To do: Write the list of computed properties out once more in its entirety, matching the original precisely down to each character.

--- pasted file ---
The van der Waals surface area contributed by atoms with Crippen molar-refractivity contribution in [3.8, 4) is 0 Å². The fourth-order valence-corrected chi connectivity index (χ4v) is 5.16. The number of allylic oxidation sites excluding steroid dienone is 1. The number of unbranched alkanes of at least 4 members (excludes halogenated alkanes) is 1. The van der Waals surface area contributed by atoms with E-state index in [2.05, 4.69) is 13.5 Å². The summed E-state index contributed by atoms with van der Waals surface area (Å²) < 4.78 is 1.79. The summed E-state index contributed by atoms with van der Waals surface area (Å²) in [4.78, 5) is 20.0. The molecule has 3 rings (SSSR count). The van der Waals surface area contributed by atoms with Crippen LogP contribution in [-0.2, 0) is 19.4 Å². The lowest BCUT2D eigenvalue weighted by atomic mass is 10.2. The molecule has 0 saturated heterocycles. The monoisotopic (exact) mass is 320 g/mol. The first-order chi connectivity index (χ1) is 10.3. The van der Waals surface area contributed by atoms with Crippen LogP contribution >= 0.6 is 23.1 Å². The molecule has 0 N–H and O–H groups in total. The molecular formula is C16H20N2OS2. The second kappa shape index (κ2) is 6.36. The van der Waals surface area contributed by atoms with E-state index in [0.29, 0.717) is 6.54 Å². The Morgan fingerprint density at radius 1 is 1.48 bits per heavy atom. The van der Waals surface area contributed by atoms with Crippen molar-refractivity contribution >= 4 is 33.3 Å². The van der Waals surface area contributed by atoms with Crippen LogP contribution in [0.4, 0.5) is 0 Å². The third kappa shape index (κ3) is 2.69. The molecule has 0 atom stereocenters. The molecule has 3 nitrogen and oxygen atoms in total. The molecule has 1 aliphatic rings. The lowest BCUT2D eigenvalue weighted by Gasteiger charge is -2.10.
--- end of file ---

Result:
The van der Waals surface area contributed by atoms with Crippen molar-refractivity contribution in [3.8, 4) is 0 Å². The fourth-order valence-corrected chi connectivity index (χ4v) is 5.16. The number of allylic oxidation sites excluding steroid dienone is 1. The number of unbranched alkanes of at least 4 members (excludes halogenated alkanes) is 1. The van der Waals surface area contributed by atoms with E-state index in [2.05, 4.69) is 13.5 Å². The summed E-state index contributed by atoms with van der Waals surface area (Å²) < 4.78 is 1.79. The summed E-state index contributed by atoms with van der Waals surface area (Å²) in [4.78, 5) is 20.0. The molecule has 3 rings (SSSR count). The van der Waals surface area contributed by atoms with Crippen LogP contribution in [-0.2, 0) is 19.4 Å². The lowest BCUT2D eigenvalue weighted by atomic mass is 10.2. The molecule has 0 saturated heterocycles. The monoisotopic (exact) mass is 320 g/mol. The first-order chi connectivity index (χ1) is 10.3. The van der Waals surface area contributed by atoms with Crippen LogP contribution >= 0.6 is 23.1 Å². The molecule has 0 N–H and O–H groups in total. The molecular formula is C16H20N2OS2. The second kappa shape index (κ2) is 6.36. The van der Waals surface area contributed by atoms with E-state index in [0.29, 0.717) is 6.54 Å². The Morgan fingerprint density at radius 1 is 1.48 bits per heavy atom. The van der Waals surface area contributed by atoms with Crippen molar-refractivity contribution >= 4 is 33.3 Å². The van der Waals surface area contributed by atoms with Crippen LogP contribution in [0.4, 0.5) is 0 Å². The third kappa shape index (κ3) is 2.69. The molecule has 0 atom stereocenters. The molecule has 3 nitrogen and oxygen atoms in total. The molecule has 1 aliphatic rings. The lowest BCUT2D eigenvalue weighted by Gasteiger charge is -2.10.